(Delta Police Department photo)

VIDEO: Smartphone app to help Delta police during mental health calls

HealthIM app helps turn officers’ observations into clinical language for medical staff to interpret

The Delta Police Department is now the first police agency in B.C. using a new technology to help those experiencing mental health crises to more quickly get the help they need, while also decreasing the amount of time officers spend dealing with mental health apprehensions.

As of Tuesday, Oct. 8, all of the department’s frontline patrol officers had been trained on a new app available on their smartphones called HealthIM. The app helps turn officers’ observations when dealing with a mental health call into clinical language that medical staff can then more readily interpret.

While still at the initial call, an officer will take about five minutes to input the pertinent data. The app then automatically generates a clinical summary and securely forwards it to Surrey Memorial Hospital, which is where Delta police bring people dealing with a mental health crisis.

“When our officers arrive at the hospital with the patient, staff there will already know who is coming in and what observations were made that contributed to the officer making the decision to apprehend,” Sgt. James Sandberg, who heads up the DPD’s mental health unit, said in a press release. “We think this will be a really valuable tool in helping improve mental health outcomes in Delta.”

According to a DPD press release, mental health apprehensions on average mean 120-130 minutes of wait time for the officers involved.

Sandberg said other police departments using the app have seen significant decreases in wait times, and he believes Delta officers could see their average wait time cut in half.

He noted that police may apprehend someone under the Mental Health Act, but a physician ultimately determines whether someone should be admitted to hospital for care or released back into the community.

“Our community partners, like the Delta Police [Department], play a critical role in helping us provide quality, timely care to our patients,” Dr. Craig Murray, head of emergency medicine at Surrey Memorial Hospital, said in a press release. “This new technology means we can make sure we have the right resources in place, so when these vulnerable patients arrive we are ready to provide them with the care and support they need.”

In addition to reducing hospital wait times and improving communication with staff at the hospital, use of the app is also expected to help increase the speed of follow-up care. Previously, when an individual was apprehended, the officer would write a report detailing the interaction for the DPD’s mental health unit. When the mental health officers returned to work, they then would review the report and the person’s history, often then making referrals to appropriate community agencies.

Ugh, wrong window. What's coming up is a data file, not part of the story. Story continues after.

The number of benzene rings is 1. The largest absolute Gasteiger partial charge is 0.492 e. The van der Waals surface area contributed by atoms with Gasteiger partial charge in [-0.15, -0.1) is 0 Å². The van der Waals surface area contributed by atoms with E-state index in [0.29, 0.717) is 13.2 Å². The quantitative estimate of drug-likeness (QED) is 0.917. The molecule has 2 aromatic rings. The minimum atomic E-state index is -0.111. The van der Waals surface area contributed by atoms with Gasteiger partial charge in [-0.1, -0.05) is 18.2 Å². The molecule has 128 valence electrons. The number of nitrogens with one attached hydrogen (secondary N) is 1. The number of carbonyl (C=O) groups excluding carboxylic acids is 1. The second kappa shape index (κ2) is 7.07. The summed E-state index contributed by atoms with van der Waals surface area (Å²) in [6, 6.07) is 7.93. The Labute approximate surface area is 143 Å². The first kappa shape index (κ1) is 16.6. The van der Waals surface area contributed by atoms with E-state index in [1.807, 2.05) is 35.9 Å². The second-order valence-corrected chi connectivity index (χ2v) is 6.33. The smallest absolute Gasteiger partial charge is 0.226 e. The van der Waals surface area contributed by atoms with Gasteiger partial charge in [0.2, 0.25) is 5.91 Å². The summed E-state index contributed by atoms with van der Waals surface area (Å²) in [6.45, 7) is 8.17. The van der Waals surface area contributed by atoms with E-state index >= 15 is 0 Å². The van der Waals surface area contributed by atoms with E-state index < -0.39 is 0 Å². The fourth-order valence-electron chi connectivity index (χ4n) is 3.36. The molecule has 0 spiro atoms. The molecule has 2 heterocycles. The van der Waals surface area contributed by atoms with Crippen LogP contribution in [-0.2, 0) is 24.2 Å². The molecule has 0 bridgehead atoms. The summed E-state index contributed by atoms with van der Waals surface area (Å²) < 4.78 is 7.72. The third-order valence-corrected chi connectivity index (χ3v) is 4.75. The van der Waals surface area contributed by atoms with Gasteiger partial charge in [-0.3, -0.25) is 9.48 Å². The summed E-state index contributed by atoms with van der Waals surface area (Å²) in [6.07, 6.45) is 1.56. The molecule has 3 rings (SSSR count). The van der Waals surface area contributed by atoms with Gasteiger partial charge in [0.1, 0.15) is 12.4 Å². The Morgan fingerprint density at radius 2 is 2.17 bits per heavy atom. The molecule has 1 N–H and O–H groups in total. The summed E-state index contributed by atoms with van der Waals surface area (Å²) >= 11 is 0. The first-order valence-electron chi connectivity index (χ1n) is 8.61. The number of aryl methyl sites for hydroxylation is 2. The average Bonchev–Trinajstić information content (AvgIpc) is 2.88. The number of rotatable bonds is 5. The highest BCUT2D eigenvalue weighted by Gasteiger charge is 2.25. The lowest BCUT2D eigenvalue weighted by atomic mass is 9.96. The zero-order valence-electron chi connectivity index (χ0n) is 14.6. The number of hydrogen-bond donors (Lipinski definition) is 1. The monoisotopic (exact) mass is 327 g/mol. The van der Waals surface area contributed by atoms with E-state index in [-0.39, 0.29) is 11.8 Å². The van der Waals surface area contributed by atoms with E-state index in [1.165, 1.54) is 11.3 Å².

HealthIM automates this process, so those that need help can receive it in a more timely fashion. As about 15 per cent of all calls for service in Delta involve a mental health component, the app should also free up time for the officers of the DPD’s mental health unit.

Sandberg said he believes the process of going through the app’s clinical assessment function will also serve to provide ongoing education to patrol officers regarding when people should be apprehended, which in turn should result in more consistency throughout the department when responding to mental health calls.



editor@northdeltareporter.com

Like us on Facebook and follow us on Twitter

Get local stories you won't find anywhere else right to your inbox.
Sign up here

Just Posted

Surrey Mounties seeking witnesses to Saturday shooting

Police say the victim isn’t providing investigators with information

Heritage rail to remain closed for both July and August

Fraser Valley Heritage Rail Society may open Cloverdale Station in September

B.C.’s virtual ‘SoundON’ concerts kick off with sounds of Surrey festival

‘FVDED Broadcast’ from nightclub on July 18, as charity event

Surrey council approves $150 FOI fee for attendance requests at city facilities

This came before council’s meeting on Monday July 13

Surrey’s first Ethics Commissioner brings ‘objectivity’ to the job

Vancouver lawyer Reece Harding is Surrey’s first Ethics Commissioner, also a first for B.C.

Recent surge in COVID-19 cases not unexpected amid Phase Three of reopening: B.C.’s top doc

Keep circles small, wear masks and be aware of symptoms, Dr. Bonnie Henry says

Mission spray park closed after children suffer swollen eyes, burns

Mission RCMP are investigating incident that injured several children

B.C. NDP changing WorkSafeBC regulations to respond to COVID-19

Employers say reclassifying coronavirus could be ‘ruinous’

Baby raccoon rescued from 10-foot deep drainage pipe on Vancouver Island

‘Its cries were loud, pitiful and heartbreaking,’ Saanich animal control officer says

Statistical flaws led to B.C. wolf cull which didn’t save endangered caribou as estimated

Study finds statistical flaws in an influential 2019 report supporting a wolf cull

Windows broken, racist graffiti left on Okanagan home

Family says nothing like this has happened since they moved to Summerland in 1980s

19 times on 19th birthday: Langley teen goes from crutches to conquering Abby Grind

Kaden Van Buren started at midnight on Saturday. By 3 p.m. he had completed the trek 19 times.

Professional basketball in Canada begins return to action with COVID-19 testing

Abbotsford’s Fraser Valley Bandits, six other CEBL teams arrive in Ontario for Summer Series

B.C. man who went by ‘Doctor Ray Gaglardi’ charged with sex assault of teenage boys

The man, 75, is accused of assaulting teenage boys he met through Coquitlam-area churches

Most Read